• Remember to press the Reset pushbutton to start it after you download a new program
  • If the binary file has been copied (i.e., downloaded) but nothing happens after pressing the Reset pushbutton, make sure the correct binary file was copied.

When you unplug the USB cable from the HDK USB interface (i.e., disconnect the board from your PC), you may get a "Device Removal" error message; just ignore it. To avoid the message, you can also use "Eject" (Mac) or "Safely Remove Hardware" (Windows).

4. Experiment #1: Create application and compile

The mbed Compiler is an online application used to create your own programs for the LPC4088 QuickStart Board. It translates program source code that you write in to a program binary that the LPC4088 microcontroller can execute. A longer introduction to the online compiler can be found here.

The following six simple steps demonstrate how to create an application, compile it and generate the binary file. The download process was covered in the previous step.

4.1. Open the mbed compiler

Open the online compiler using the link in the site menu (top-right of the page). This will open the Compiler in a new browser tab or window.

/media/uploads/embeddedartists/startcompiler_750.png

4.2. Select LPC4088 platform

Make sure the "EA LPC4088" platform is selected. It should be by default since the "EA LPC4088" platform was the last one added to your account.

/media/uploads/embeddedartists/mbedselectdevice2_750.png

If no platform has been selected the position (upper right corner in the compiler window) will display "No device selected". If this is the case or if some other platform is selected, just press on the position. A new window will pop up where it is possible to change selected platform.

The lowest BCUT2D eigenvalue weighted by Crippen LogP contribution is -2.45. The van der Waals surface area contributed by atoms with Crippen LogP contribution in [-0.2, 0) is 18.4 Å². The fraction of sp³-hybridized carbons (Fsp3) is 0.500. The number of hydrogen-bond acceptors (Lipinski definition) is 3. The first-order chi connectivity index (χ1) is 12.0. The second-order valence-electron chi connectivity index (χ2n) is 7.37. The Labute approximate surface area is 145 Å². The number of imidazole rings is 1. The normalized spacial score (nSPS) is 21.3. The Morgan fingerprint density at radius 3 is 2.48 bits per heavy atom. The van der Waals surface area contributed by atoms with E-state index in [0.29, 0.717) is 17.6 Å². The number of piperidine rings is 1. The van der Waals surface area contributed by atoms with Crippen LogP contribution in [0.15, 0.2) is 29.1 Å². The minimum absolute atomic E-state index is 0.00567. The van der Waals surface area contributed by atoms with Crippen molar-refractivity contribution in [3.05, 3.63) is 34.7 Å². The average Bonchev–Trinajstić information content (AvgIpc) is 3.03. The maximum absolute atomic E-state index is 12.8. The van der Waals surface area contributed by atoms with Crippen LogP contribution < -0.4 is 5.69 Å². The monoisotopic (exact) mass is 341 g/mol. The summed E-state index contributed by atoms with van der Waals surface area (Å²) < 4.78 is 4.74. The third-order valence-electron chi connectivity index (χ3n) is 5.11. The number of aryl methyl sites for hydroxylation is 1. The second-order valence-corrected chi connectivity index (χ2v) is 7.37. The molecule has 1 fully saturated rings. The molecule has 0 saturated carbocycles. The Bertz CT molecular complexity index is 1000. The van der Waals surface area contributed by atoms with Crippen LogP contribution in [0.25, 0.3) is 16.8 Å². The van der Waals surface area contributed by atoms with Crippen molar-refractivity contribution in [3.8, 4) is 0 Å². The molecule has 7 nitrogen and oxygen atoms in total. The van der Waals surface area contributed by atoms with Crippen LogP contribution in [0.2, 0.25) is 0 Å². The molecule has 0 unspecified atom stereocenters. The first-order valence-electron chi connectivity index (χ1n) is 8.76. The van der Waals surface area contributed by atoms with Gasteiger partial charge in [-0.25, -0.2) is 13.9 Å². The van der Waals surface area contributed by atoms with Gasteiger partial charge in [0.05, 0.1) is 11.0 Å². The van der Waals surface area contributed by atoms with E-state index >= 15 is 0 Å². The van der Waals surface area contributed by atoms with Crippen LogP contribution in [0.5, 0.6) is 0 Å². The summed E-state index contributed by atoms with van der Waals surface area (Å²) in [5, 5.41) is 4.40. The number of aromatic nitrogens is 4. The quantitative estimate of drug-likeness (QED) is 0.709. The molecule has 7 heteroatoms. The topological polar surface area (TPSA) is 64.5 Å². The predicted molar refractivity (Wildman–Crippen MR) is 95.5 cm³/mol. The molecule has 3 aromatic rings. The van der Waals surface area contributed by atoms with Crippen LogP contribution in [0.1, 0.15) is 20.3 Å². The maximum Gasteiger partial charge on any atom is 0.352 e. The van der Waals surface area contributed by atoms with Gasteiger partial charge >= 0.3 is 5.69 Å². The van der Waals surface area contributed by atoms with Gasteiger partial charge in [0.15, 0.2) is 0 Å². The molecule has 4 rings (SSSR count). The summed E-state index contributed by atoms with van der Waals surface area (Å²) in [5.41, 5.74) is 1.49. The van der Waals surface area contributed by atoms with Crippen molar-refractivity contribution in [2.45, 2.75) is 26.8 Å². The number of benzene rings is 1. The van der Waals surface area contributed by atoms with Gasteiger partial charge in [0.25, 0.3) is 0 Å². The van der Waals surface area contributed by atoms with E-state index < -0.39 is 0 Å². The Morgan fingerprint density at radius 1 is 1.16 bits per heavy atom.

/media/uploads/embeddedartists/mbednewprogram_357.png
/media/uploads/embeddedartists/mbednewprogramname.png

4.3. Create a new program

To create a new program in your personal Program Workspace:

  • Click in "New" and select "New Program..."
  • Enter the name of the new program (e.g. "firstTestProgram"), and click "OK"
  • Your new program folder will be created under "My Programs".








4.4. View the default program source code

Click on the "main.cpp" file in your new program to open it in the file editor window. This is the main source code file in your program, and by default it contains a simple LED flashing program already. The code should look like:

main.cpp

#include "mbed.h"

DigitalOut myled(LED1);

int main() {
    while(1) {
        myled = 1;
        wait(0.2);
        myled = 0;
        wait(0.2);
    }
}

4.5. Compile and Download the program

To compile the program, click the Compile button in the toolbar. This will compile all the program source code files within the program folder to create a binary program.

  • After a successful compile, you will get a "Success!" message in the compiler output and the download dialog will pop up. Save it to the location of the "MBED" USB disk, and then press the Reset pushbutton on the board to start it!
  • The red HDK LED will flash while downloading the binary file.
  • If there are errors, they will show up in the "Compiler Output" window, and will need to be fixed!
  • Note that the two blue LEDs (LED3 and LED4) will light weakly. This is because the controlling pins are inputs per default and the pull-up resistors in the LPC4088 pin will turn the LEDs on weakly.

Troubleshooting!

  • Some web browsers and download managers will automatically download files to a predefined location. To configure the download location so you can save it to the "MBED" USB disk, see Choose-where-to-save-files-FAQ
  • The compiler only supports some web browsers and platforms; see Which-browsers-are-supported-FAQ
  • If you have problems using cut and paste functionality (Ctrl+C, Ctrl+V) in IE7, see Cut-and-paste-IE-FAQ

4.6. Change program and Recompile

After this simple first program, lets test something more complex and control all four LEDs in a running pattern. Update the code in main.cpp as below. Compile, download and verify the effect.

main.cpp

#include "mbed.h"

DigitalOut myled1(LED1);
DigitalOut myled2(LED2);
DigitalOut myled3(LED3);
DigitalOut myled4(LED4);

int main() {
    //Turn all LEDs off
    myled1 = 1;  //LED1 is active low, turn it off
    myled2 = 1;  //LED2 is active low, turn it off
    myled3 = 0;  //LED3 is active high, turn it off